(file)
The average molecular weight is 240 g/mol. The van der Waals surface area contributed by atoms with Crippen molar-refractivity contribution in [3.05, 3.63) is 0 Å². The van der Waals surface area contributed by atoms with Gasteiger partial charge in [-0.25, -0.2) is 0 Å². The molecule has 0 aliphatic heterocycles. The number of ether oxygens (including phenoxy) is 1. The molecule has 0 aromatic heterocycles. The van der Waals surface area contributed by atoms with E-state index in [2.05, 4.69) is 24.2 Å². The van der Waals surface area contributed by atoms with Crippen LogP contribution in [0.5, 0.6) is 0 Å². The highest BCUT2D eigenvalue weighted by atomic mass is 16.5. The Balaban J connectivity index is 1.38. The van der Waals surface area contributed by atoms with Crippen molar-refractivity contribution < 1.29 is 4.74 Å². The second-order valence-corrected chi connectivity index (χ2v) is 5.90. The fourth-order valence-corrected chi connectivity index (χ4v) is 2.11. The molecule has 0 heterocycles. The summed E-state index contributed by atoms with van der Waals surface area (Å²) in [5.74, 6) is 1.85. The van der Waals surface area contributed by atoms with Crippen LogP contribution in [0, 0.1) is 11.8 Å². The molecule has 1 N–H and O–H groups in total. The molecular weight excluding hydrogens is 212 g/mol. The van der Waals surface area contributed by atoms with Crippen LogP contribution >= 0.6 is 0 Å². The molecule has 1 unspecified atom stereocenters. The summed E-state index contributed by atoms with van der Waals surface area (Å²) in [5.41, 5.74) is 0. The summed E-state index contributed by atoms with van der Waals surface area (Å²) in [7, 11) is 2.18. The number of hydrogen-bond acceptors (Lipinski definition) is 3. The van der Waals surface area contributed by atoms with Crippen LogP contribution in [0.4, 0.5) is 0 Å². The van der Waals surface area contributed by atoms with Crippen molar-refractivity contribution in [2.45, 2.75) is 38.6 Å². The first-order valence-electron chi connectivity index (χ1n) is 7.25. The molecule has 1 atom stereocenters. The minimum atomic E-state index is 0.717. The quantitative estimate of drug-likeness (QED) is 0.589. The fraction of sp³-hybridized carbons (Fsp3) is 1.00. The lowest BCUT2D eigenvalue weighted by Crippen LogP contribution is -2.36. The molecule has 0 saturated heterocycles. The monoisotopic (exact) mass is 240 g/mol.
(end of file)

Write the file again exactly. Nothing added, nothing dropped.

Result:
The average molecular weight is 240 g/mol. The van der Waals surface area contributed by atoms with Crippen molar-refractivity contribution in [3.05, 3.63) is 0 Å². The van der Waals surface area contributed by atoms with Gasteiger partial charge in [-0.25, -0.2) is 0 Å². The molecule has 0 aliphatic heterocycles. The number of ether oxygens (including phenoxy) is 1. The molecule has 0 aromatic heterocycles. The van der Waals surface area contributed by atoms with E-state index in [2.05, 4.69) is 24.2 Å². The van der Waals surface area contributed by atoms with Crippen LogP contribution in [0.5, 0.6) is 0 Å². The highest BCUT2D eigenvalue weighted by atomic mass is 16.5. The Balaban J connectivity index is 1.38. The van der Waals surface area contributed by atoms with Crippen molar-refractivity contribution < 1.29 is 4.74 Å². The second-order valence-corrected chi connectivity index (χ2v) is 5.90. The fourth-order valence-corrected chi connectivity index (χ4v) is 2.11. The molecule has 0 heterocycles. The summed E-state index contributed by atoms with van der Waals surface area (Å²) in [5.74, 6) is 1.85. The van der Waals surface area contributed by atoms with Crippen LogP contribution in [0, 0.1) is 11.8 Å². The molecule has 1 N–H and O–H groups in total. The molecular weight excluding hydrogens is 212 g/mol. The van der Waals surface area contributed by atoms with Crippen LogP contribution >= 0.6 is 0 Å². The molecule has 1 unspecified atom stereocenters. The summed E-state index contributed by atoms with van der Waals surface area (Å²) in [5.41, 5.74) is 0. The summed E-state index contributed by atoms with van der Waals surface area (Å²) in [7, 11) is 2.18. The number of hydrogen-bond acceptors (Lipinski definition) is 3. The van der Waals surface area contributed by atoms with Crippen LogP contribution in [0.4, 0.5) is 0 Å². The van der Waals surface area contributed by atoms with Crippen molar-refractivity contribution in [2.45, 2.75) is 38.6 Å². The first-order valence-electron chi connectivity index (χ1n) is 7.25. The molecule has 1 atom stereocenters. The minimum atomic E-state index is 0.717. The quantitative estimate of drug-likeness (QED) is 0.589. The fraction of sp³-hybridized carbons (Fsp3) is 1.00. The lowest BCUT2D eigenvalue weighted by Crippen LogP contribution is -2.36. The molecule has 0 saturated heterocycles. The monoisotopic (exact) mass is 240 g/mol.